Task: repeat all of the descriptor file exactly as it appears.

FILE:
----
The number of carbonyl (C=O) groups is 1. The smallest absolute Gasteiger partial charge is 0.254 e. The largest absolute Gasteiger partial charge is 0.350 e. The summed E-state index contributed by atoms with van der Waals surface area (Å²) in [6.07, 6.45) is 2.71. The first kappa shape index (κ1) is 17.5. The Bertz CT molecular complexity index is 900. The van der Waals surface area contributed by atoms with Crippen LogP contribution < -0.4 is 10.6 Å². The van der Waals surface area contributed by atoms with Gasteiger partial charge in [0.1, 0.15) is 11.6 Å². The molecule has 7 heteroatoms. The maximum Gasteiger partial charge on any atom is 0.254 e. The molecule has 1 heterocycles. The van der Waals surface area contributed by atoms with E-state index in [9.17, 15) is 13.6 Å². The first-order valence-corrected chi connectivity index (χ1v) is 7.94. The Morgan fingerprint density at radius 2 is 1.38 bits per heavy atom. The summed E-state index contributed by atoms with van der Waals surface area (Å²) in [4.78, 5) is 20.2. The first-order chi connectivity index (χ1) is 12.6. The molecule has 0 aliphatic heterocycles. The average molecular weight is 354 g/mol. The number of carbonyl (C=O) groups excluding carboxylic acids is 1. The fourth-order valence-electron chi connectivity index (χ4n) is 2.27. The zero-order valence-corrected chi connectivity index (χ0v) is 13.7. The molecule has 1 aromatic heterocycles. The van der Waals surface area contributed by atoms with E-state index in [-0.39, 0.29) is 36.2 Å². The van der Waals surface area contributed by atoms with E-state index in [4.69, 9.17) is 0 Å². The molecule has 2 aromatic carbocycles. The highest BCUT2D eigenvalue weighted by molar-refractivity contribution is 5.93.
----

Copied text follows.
The number of carbonyl (C=O) groups is 1. The smallest absolute Gasteiger partial charge is 0.254 e. The largest absolute Gasteiger partial charge is 0.350 e. The summed E-state index contributed by atoms with van der Waals surface area (Å²) in [6.07, 6.45) is 2.71. The first kappa shape index (κ1) is 17.5. The Bertz CT molecular complexity index is 900. The van der Waals surface area contributed by atoms with Crippen LogP contribution < -0.4 is 10.6 Å². The van der Waals surface area contributed by atoms with Gasteiger partial charge in [0.1, 0.15) is 11.6 Å². The molecule has 7 heteroatoms. The maximum Gasteiger partial charge on any atom is 0.254 e. The molecule has 1 heterocycles. The van der Waals surface area contributed by atoms with E-state index in [9.17, 15) is 13.6 Å². The first-order valence-corrected chi connectivity index (χ1v) is 7.94. The Morgan fingerprint density at radius 2 is 1.38 bits per heavy atom. The summed E-state index contributed by atoms with van der Waals surface area (Å²) in [4.78, 5) is 20.2. The first-order chi connectivity index (χ1) is 12.6. The molecule has 0 aliphatic heterocycles. The average molecular weight is 354 g/mol. The number of carbonyl (C=O) groups excluding carboxylic acids is 1. The fourth-order valence-electron chi connectivity index (χ4n) is 2.27. The zero-order valence-corrected chi connectivity index (χ0v) is 13.7. The molecule has 1 aromatic heterocycles. The van der Waals surface area contributed by atoms with E-state index in [-0.39, 0.29) is 36.2 Å². The van der Waals surface area contributed by atoms with E-state index in [4.69, 9.17) is 0 Å². The molecule has 2 aromatic carbocycles. The highest BCUT2D eigenvalue weighted by molar-refractivity contribution is 5.93.